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Saturday, March 21, 2009

The Last Golden Age of Television

When I was a student one of my neighbors in my University halls of residence popped in with a 3.5inch floppy disk, and told me that on it was a file in a new format called MP3. At the time audio compression was pretty abysmal, and a 3 min song made around a 30MB file. Given that my hard disk at the time was 200MB this didn't make for very feasible digital music. As I listened to that 1.3MB MP3 file for the first time I realised that the world had changed.

One of the reasons that the moment sticks in my mind is that I was continually amazed that this epiphany seemed to be restricted to my Computer Science friends. As the 1990's lengthened I kept coming back to that striking moment, and we wondered when the general public would realise the possibilities, and more interestingly, when the music industry would wake up. The game had changed, had changed radically, existing business models were going to fail, and the companies seemed to be sleeping.

Luckily Apple wasn't, and in 2001 they launched iTunes and saved the music industry.

So who is sleeping in 2009, which businesses are facing a tsunami of change and seem ill-prepared? Well, has anyone watched television recently?

TV viewing figures are dropping. In 2006 Ofcom in the UK released a report showing that fewer young people were watching television, and in 2007 an IBM report showed that in terms of time spent, the Internet now rivaled TV. For a child of the 80's its a weird notion, but when you think about it, is TV dying?

The irony of the question is that we are arguably living in a golden age of programming, much of it coming from the US. Consider shows like Lost, the Sopranos, 24, or the West Wing. But this quality has emerged from a system that is on the brink of failing. For example, in the UK ITV has recently announced serious cuts as its advertising revenue is shrinking.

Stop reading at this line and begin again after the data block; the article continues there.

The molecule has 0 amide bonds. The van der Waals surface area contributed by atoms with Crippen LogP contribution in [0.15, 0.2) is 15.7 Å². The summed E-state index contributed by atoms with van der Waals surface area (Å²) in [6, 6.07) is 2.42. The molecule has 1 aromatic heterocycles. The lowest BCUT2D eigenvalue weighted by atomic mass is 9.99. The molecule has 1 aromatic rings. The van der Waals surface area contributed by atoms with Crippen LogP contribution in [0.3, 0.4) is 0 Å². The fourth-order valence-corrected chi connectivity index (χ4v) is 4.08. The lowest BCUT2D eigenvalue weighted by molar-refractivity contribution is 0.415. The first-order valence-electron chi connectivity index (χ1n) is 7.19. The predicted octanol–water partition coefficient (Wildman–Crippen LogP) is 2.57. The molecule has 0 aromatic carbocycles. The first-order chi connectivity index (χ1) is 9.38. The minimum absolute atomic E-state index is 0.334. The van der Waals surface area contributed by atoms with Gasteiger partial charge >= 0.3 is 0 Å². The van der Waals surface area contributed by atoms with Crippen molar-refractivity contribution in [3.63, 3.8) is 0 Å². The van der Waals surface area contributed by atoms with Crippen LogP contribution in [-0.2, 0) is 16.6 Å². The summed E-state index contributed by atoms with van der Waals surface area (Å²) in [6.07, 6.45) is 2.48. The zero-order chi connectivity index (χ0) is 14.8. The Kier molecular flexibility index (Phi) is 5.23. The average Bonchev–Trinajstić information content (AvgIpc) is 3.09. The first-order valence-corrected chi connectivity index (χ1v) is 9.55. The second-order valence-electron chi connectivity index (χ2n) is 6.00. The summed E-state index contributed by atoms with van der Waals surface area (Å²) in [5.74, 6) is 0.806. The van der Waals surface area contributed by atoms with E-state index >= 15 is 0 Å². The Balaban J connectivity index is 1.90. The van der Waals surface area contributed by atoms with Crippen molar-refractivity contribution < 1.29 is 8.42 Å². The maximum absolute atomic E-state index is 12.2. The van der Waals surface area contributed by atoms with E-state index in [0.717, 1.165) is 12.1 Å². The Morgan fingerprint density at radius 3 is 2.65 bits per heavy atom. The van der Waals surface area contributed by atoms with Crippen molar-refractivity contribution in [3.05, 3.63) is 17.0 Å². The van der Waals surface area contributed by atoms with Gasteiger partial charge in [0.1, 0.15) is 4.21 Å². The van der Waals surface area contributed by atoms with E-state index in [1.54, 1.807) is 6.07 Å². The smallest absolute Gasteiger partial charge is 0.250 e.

A recent article by Paul Graham was recently highlighted on Slashdot, in it Paul describes how computers have fatally wounded TV, and argues that this is down to bandwidth, piracy and social applications that have eaten into leisure time. These are all certainly factors, but I would actually place more emphasis on the first two than the last. It is TV-on-demand that has done the damage, and much of it is unofficial or illegal, because the TV companies have not yet got their act together.

For example, I recently I decided to catch up on Lost - I stopped watching at the end of series 3 a few years back, and so I needed to get hold of a copy of series 4, which had 14 episodes, to bring me up to date.

On Amazon the dvd boxed set for season 4 is 34.98 (with blu-ray a ridiculous 44.98). I also watched several disc sets on ebay, and the average price was £26.40, which compares favorably with the price on iTunes of £25.99. However I also checked on the BitTorrent network, and sure enough the series is illegally available as a free 5GB download.

Perhaps the problem here is in a mismatch in the expectations of the buyers and sellers. Media has become temporary. Teenagers delete music after having it on their devices for a few months, something that seems quite weird to me, but then I would do the same with a TV show. Buy it. Watch it. Delete it. Two or three pounds an episode seems rather expensive when you look at it like that.

There are alternative funding models that can work in this temporary digital age, but alarmingly for fans of broadcast television they are not being recognized as important. Product placement was recently ruled out by the UK government as a potential income stream, and there is confusion and disagreement about how the BBC license fee should develop in the future.

There needs to be a much more serious and urgent debate about the future of television. In the UK we need to protect the license fee as its one of the better viable funding models, but it needs to be reformed (perhaps absorbed into general taxation) so that it more accurately reflects the radio and online activities that will form an increasingly large part of BBC effort. Product placement seems initially to be quite obnoxious, but along with show sponsorship it is viable in the digital age and resistant to piracy.

This debate is not about how we allow television companies to increase revenue, its about how we save broadcast television. We also have to face facts that in the future there will simply not be as much money in the industry - change is coming, enjoy it while you can, because this is the last golden age of television.

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